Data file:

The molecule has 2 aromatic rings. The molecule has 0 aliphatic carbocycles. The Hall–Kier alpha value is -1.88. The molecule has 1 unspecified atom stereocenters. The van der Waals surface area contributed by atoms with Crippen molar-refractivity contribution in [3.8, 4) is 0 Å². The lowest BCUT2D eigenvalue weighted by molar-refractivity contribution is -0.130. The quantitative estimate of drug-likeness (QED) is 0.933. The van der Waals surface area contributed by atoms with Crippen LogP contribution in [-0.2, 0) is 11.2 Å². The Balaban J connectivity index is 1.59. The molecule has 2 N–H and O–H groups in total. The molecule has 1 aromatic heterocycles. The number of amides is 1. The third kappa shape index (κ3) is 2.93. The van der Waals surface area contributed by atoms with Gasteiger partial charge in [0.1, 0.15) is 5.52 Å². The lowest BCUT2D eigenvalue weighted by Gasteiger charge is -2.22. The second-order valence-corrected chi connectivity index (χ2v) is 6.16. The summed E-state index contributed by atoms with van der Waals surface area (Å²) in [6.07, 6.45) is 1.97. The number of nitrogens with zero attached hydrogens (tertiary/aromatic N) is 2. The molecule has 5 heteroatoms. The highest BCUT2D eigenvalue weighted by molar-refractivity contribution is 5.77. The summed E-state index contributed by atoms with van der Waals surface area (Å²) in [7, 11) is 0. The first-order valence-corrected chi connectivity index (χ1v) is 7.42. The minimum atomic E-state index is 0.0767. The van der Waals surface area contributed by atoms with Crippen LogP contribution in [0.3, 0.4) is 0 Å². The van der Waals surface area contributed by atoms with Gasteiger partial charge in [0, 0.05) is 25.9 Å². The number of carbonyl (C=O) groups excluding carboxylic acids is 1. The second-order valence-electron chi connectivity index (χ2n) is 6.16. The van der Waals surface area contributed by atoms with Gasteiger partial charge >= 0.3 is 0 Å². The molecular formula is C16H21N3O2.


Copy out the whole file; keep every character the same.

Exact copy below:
The molecule has 2 aromatic rings. The molecule has 0 aliphatic carbocycles. The Hall–Kier alpha value is -1.88. The molecule has 1 unspecified atom stereocenters. The van der Waals surface area contributed by atoms with Crippen molar-refractivity contribution in [3.8, 4) is 0 Å². The lowest BCUT2D eigenvalue weighted by molar-refractivity contribution is -0.130. The quantitative estimate of drug-likeness (QED) is 0.933. The van der Waals surface area contributed by atoms with Crippen LogP contribution in [-0.2, 0) is 11.2 Å². The Balaban J connectivity index is 1.59. The molecule has 2 N–H and O–H groups in total. The molecule has 1 aromatic heterocycles. The number of amides is 1. The third kappa shape index (κ3) is 2.93. The van der Waals surface area contributed by atoms with Gasteiger partial charge in [0.1, 0.15) is 5.52 Å². The lowest BCUT2D eigenvalue weighted by Gasteiger charge is -2.22. The second-order valence-corrected chi connectivity index (χ2v) is 6.16. The summed E-state index contributed by atoms with van der Waals surface area (Å²) in [6.07, 6.45) is 1.97. The number of nitrogens with zero attached hydrogens (tertiary/aromatic N) is 2. The molecule has 5 heteroatoms. The highest BCUT2D eigenvalue weighted by molar-refractivity contribution is 5.77. The summed E-state index contributed by atoms with van der Waals surface area (Å²) in [7, 11) is 0. The first-order valence-corrected chi connectivity index (χ1v) is 7.42. The minimum atomic E-state index is 0.0767. The van der Waals surface area contributed by atoms with Crippen LogP contribution in [0.3, 0.4) is 0 Å². The van der Waals surface area contributed by atoms with Gasteiger partial charge in [0, 0.05) is 25.9 Å². The number of carbonyl (C=O) groups excluding carboxylic acids is 1. The second-order valence-electron chi connectivity index (χ2n) is 6.16. The van der Waals surface area contributed by atoms with Gasteiger partial charge >= 0.3 is 0 Å². The molecular formula is C16H21N3O2.